That’s the backstory, here’s the point.

What it takes to get writing…. again….is LOVE.  Four women emerged as a cosmic lifeline who carrying me out of the physical and emotional pain.  Four women who I’d come to know online but never met, shared many conversations with over the years, created a small online support group for me.  Just for me.  Each day and often several times a day, I’d come to the group page to see beautiful images, unfailing words of support and love as well as space just to let me be.  It was beautiful.  I nicknamed them the “Fabulous Four” because I’m not sure I would have emerged from those dark depths without having these angels to carry me.  And I’m coming up short with words to describe how it feels to be loved and cared for with this level of compassion, especially when one isn’t familiar with that level of support.  Again, it was just beautiful.

As I plunged to the bottom of Maslow’s hierarchy of needs, my writing and words died.  It was impossible to write, think straight of have any type of creativity when coping with issues of basic survival such as pain.  The bottom and largest portion of Maslow’s pyramid describes needs such as breathing, food, water, sleep.  He suggests that one must be secure in the basic needs before being able to move up the hierarchy.  Creativity is characteristic of the very tip-top of the pyramid and during this health crisis, far beyond my reach.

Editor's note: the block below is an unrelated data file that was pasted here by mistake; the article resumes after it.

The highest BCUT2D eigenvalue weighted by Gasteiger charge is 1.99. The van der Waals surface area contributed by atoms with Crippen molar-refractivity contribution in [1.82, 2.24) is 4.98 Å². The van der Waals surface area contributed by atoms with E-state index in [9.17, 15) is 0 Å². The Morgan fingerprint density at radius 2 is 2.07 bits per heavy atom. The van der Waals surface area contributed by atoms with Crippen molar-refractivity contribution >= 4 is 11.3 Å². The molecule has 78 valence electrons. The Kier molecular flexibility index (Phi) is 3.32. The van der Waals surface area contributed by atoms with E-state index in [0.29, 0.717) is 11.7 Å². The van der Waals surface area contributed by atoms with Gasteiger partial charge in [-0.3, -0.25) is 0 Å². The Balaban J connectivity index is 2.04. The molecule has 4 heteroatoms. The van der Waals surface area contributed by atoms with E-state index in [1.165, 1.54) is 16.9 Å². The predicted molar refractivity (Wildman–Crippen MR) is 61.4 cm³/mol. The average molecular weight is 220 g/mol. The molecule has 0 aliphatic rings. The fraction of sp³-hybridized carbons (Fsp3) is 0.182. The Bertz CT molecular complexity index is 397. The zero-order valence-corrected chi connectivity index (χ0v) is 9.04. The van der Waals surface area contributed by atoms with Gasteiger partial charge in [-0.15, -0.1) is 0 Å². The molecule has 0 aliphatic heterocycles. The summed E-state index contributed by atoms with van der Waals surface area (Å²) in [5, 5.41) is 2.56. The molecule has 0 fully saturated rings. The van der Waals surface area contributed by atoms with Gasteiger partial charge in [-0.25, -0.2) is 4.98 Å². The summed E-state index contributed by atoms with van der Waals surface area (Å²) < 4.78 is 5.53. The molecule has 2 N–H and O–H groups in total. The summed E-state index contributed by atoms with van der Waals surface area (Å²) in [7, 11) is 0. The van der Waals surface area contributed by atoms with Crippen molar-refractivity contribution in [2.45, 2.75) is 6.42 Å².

So, this is my debut….again.  I have scaled the pyramid with the LOVE and support of four extraordinary women as well as my energy practitioners.  My words are coming back as the crisis fades.  I see hope again and crave being present on this blog and with my sojourners in healing.  I’m confident that many more layers of the health crisis will be revealed when the time is right. As the accompanying image depicts, not only have I been lifted from the level of most basic needs, I’ve been infused with the energy of a Goddess-Priestess-Warrior vibe.  The power of our hearts beating in unison, multiplied.  I stand at the top of the pyramid with my arms wide open.  I feel my power again. 

Blessings to the women of Sacred Circle Retreats:  Jackie,  Melynnda,  Joss and  Deanne.  May we nourish the Divine Feminine in each other. 

Photo credit, used with permission from Sarah Durham Wilson, DOITGIRL .


go only as fast as your slowest part feels safe to go…

Nov 14 revised Go Only Cover_Reduced